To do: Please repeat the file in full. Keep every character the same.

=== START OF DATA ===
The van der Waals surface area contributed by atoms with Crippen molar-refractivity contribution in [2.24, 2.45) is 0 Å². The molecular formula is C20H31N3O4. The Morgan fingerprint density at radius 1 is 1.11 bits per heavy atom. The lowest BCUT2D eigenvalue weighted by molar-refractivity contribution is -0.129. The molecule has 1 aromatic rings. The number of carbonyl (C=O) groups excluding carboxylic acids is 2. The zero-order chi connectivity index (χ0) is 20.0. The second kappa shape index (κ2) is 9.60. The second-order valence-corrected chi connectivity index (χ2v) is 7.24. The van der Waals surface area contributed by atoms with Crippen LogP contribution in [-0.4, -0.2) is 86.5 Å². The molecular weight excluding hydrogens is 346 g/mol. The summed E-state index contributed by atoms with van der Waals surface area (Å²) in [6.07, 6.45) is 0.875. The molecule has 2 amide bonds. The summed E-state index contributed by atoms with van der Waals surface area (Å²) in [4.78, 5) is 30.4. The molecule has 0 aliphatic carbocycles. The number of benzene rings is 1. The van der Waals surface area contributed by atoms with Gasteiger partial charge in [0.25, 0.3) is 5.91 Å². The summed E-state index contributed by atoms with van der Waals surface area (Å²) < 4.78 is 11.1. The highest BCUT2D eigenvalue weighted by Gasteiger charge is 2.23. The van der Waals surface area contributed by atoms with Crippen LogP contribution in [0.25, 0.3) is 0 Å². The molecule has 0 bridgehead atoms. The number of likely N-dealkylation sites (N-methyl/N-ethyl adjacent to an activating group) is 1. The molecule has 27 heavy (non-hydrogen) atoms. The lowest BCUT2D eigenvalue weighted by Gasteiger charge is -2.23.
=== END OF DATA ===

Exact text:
The van der Waals surface area contributed by atoms with Crippen molar-refractivity contribution in [2.24, 2.45) is 0 Å². The molecular formula is C20H31N3O4. The Morgan fingerprint density at radius 1 is 1.11 bits per heavy atom. The lowest BCUT2D eigenvalue weighted by molar-refractivity contribution is -0.129. The molecule has 1 aromatic rings. The number of carbonyl (C=O) groups excluding carboxylic acids is 2. The zero-order chi connectivity index (χ0) is 20.0. The second kappa shape index (κ2) is 9.60. The second-order valence-corrected chi connectivity index (χ2v) is 7.24. The van der Waals surface area contributed by atoms with Crippen LogP contribution in [-0.4, -0.2) is 86.5 Å². The molecular weight excluding hydrogens is 346 g/mol. The summed E-state index contributed by atoms with van der Waals surface area (Å²) in [6.07, 6.45) is 0.875. The molecule has 2 amide bonds. The summed E-state index contributed by atoms with van der Waals surface area (Å²) in [4.78, 5) is 30.4. The molecule has 0 aliphatic carbocycles. The number of benzene rings is 1. The van der Waals surface area contributed by atoms with Gasteiger partial charge in [0.25, 0.3) is 5.91 Å². The summed E-state index contributed by atoms with van der Waals surface area (Å²) < 4.78 is 11.1. The highest BCUT2D eigenvalue weighted by Gasteiger charge is 2.23. The van der Waals surface area contributed by atoms with Crippen LogP contribution in [0.25, 0.3) is 0 Å². The molecule has 0 bridgehead atoms. The number of likely N-dealkylation sites (N-methyl/N-ethyl adjacent to an activating group) is 1. The molecule has 27 heavy (non-hydrogen) atoms. The lowest BCUT2D eigenvalue weighted by Gasteiger charge is -2.23.